We were a group of about 35 trekkers, helpers, and guides. We marched down into a valley where a small town was situated. The early fog lifted and there were five or six men in a large field removing rocks. As we came close, they turned to see us and grabbed shovels and picks. They must have thought we were invading their valley. We must have looked weird to them, with ball caps, sunglasses, and big boots, walking poles, back packs, waist packs and all sorts of gadgets hanging from carabineers attached to every part of us. We stopped at the edge of what we found out later was the soccer field and waited while the only Quechua speakers in our group explained who we were. One man seemed to be the person in charge and after he was consulted and found out we had things for the children and Bibles for the adults, he heartily invited us to his town. The man’s name was Daniel. He proved to be exactly the person with whom we needed to make contact.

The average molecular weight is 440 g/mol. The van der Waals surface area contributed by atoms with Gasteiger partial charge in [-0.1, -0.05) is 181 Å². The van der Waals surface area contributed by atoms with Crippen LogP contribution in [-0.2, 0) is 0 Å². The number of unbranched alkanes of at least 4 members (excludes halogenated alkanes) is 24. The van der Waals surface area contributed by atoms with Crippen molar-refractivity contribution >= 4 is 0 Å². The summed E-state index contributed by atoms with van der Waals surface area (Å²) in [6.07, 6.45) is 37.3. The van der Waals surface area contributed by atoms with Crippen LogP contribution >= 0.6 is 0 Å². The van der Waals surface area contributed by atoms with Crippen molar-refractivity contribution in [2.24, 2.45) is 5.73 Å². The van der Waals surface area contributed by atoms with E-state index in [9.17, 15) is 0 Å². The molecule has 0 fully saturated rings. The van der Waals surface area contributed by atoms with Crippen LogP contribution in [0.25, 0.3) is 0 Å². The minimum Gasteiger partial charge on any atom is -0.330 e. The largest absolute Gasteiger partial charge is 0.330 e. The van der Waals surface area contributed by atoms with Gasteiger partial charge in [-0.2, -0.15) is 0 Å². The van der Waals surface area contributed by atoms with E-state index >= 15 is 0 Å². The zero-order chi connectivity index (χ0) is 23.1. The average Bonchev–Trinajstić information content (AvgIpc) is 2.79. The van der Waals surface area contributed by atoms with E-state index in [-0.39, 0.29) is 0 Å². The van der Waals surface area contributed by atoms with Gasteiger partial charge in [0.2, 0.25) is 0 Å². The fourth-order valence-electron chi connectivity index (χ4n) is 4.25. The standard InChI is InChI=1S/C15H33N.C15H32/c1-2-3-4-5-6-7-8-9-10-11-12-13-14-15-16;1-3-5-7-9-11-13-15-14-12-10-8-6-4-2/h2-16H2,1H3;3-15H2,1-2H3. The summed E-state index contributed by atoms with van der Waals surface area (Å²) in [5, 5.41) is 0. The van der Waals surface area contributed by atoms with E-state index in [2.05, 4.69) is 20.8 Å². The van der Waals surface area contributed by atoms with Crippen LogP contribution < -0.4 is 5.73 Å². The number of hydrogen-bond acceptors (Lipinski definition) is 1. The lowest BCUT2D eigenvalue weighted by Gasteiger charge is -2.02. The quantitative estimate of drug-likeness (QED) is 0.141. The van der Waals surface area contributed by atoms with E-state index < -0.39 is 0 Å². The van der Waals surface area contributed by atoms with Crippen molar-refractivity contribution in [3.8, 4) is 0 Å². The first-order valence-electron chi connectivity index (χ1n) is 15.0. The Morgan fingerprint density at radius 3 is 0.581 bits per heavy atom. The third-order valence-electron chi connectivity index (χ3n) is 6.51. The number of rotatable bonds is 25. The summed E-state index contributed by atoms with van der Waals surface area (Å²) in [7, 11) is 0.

We were invited to pitch our tents in the middle of town on the old soccer field (about a third the size of a real field) and to stay the night. As we began to put up our tents, the people of the valley seemed to appear from the rocks and we soon had quite a group of curious spectators assembled to watch us get ready for the activities. The name of the town was Almizcle, although I do not know what the name means. What I do know is that we were divinely guided to that town for that night. The town rolled out the red carpet for us, so to speak, and prepared a Pachamanca.

A Pachamanca is an earth oven in which the Peruvians prepare a harvest feast. A hole in the ground is prepared and special rocks are sought to line the hole. After super heating the rocks, the food is thrown in and literally buried with spices, weeds, dirt, grasses, and burlap. After about two hours the hole is uncovered and potatoes, corn, huge lima beans, goat, chicken, corn meal tamales and their specialty, guinea pig, is brought forth. It is delicious, and they did it for us.

For them we brought the aforementioned materials plus some toys and trinkets. But the biggest thing we brought was the Gospel. Each night, at each camp, we showed the Jesus film translated into Quechua. The night we met Daniel was to be special. He was no doubt the final word in the valley. God had in His sovereignty prepared Daniel to be the voice of influence in that town. Why was he so influential?